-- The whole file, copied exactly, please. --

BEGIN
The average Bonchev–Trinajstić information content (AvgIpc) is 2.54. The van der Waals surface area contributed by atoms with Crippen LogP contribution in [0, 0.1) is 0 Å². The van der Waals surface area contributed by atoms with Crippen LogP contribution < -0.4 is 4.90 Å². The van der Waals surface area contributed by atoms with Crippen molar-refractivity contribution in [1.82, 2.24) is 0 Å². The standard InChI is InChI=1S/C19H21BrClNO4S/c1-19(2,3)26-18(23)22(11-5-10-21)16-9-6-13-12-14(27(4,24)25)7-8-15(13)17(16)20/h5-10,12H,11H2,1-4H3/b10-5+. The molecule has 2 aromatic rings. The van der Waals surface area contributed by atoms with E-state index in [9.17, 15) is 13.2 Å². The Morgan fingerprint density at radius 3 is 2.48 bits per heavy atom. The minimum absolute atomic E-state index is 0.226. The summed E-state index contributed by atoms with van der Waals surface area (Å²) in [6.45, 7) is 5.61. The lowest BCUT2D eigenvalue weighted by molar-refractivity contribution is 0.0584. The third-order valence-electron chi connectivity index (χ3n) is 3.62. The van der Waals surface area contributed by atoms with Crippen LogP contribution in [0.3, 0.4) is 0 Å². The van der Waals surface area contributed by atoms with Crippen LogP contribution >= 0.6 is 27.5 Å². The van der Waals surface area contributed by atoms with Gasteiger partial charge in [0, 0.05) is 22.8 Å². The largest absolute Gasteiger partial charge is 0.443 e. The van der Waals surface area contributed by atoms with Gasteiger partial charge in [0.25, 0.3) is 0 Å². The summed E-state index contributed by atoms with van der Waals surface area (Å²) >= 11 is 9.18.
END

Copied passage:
The average Bonchev–Trinajstić information content (AvgIpc) is 2.54. The van der Waals surface area contributed by atoms with Crippen LogP contribution in [0, 0.1) is 0 Å². The van der Waals surface area contributed by atoms with Crippen LogP contribution < -0.4 is 4.90 Å². The van der Waals surface area contributed by atoms with Crippen molar-refractivity contribution in [1.82, 2.24) is 0 Å². The standard InChI is InChI=1S/C19H21BrClNO4S/c1-19(2,3)26-18(23)22(11-5-10-21)16-9-6-13-12-14(27(4,24)25)7-8-15(13)17(16)20/h5-10,12H,11H2,1-4H3/b10-5+. The molecule has 2 aromatic rings. The van der Waals surface area contributed by atoms with E-state index in [9.17, 15) is 13.2 Å². The Morgan fingerprint density at radius 3 is 2.48 bits per heavy atom. The minimum absolute atomic E-state index is 0.226. The summed E-state index contributed by atoms with van der Waals surface area (Å²) in [6.45, 7) is 5.61. The lowest BCUT2D eigenvalue weighted by molar-refractivity contribution is 0.0584. The third-order valence-electron chi connectivity index (χ3n) is 3.62. The van der Waals surface area contributed by atoms with Crippen LogP contribution in [0.3, 0.4) is 0 Å². The van der Waals surface area contributed by atoms with Crippen LogP contribution >= 0.6 is 27.5 Å². The van der Waals surface area contributed by atoms with Gasteiger partial charge in [0, 0.05) is 22.8 Å². The largest absolute Gasteiger partial charge is 0.443 e. The van der Waals surface area contributed by atoms with Gasteiger partial charge in [0.25, 0.3) is 0 Å². The summed E-state index contributed by atoms with van der Waals surface area (Å²) >= 11 is 9.18.